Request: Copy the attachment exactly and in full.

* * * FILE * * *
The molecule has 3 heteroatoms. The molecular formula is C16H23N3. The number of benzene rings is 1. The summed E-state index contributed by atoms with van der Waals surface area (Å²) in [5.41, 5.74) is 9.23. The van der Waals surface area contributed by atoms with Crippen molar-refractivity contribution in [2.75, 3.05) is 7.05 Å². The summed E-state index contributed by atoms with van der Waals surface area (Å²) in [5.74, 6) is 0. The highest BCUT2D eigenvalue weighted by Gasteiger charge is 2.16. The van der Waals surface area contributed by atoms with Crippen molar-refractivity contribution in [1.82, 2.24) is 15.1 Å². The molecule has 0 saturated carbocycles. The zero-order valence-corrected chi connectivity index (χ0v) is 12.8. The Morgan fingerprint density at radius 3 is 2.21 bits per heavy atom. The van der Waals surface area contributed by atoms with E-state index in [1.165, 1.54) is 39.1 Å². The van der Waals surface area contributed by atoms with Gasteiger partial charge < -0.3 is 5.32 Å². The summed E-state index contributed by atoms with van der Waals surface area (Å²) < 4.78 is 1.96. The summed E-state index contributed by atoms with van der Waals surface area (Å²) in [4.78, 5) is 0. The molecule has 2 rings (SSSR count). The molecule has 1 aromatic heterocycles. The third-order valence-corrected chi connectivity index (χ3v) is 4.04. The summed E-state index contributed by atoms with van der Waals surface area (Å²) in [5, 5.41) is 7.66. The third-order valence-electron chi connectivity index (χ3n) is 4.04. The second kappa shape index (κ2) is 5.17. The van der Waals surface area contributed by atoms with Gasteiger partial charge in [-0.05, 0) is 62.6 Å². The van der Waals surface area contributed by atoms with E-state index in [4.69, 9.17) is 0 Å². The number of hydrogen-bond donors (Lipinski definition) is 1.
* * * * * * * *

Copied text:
The molecule has 3 heteroatoms. The molecular formula is C16H23N3. The number of benzene rings is 1. The summed E-state index contributed by atoms with van der Waals surface area (Å²) in [5.41, 5.74) is 9.23. The van der Waals surface area contributed by atoms with Crippen molar-refractivity contribution in [2.75, 3.05) is 7.05 Å². The summed E-state index contributed by atoms with van der Waals surface area (Å²) in [5.74, 6) is 0. The highest BCUT2D eigenvalue weighted by Gasteiger charge is 2.16. The van der Waals surface area contributed by atoms with Crippen molar-refractivity contribution in [1.82, 2.24) is 15.1 Å². The molecule has 0 saturated carbocycles. The zero-order valence-corrected chi connectivity index (χ0v) is 12.8. The Morgan fingerprint density at radius 3 is 2.21 bits per heavy atom. The van der Waals surface area contributed by atoms with E-state index in [1.165, 1.54) is 39.1 Å². The van der Waals surface area contributed by atoms with Gasteiger partial charge < -0.3 is 5.32 Å². The summed E-state index contributed by atoms with van der Waals surface area (Å²) < 4.78 is 1.96. The summed E-state index contributed by atoms with van der Waals surface area (Å²) in [4.78, 5) is 0. The molecule has 2 rings (SSSR count). The molecule has 1 aromatic heterocycles. The third-order valence-corrected chi connectivity index (χ3v) is 4.04. The summed E-state index contributed by atoms with van der Waals surface area (Å²) in [5, 5.41) is 7.66. The third-order valence-electron chi connectivity index (χ3n) is 4.04. The second kappa shape index (κ2) is 5.17. The van der Waals surface area contributed by atoms with Gasteiger partial charge in [-0.05, 0) is 62.6 Å². The van der Waals surface area contributed by atoms with E-state index in [4.69, 9.17) is 0 Å². The number of hydrogen-bond donors (Lipinski definition) is 1.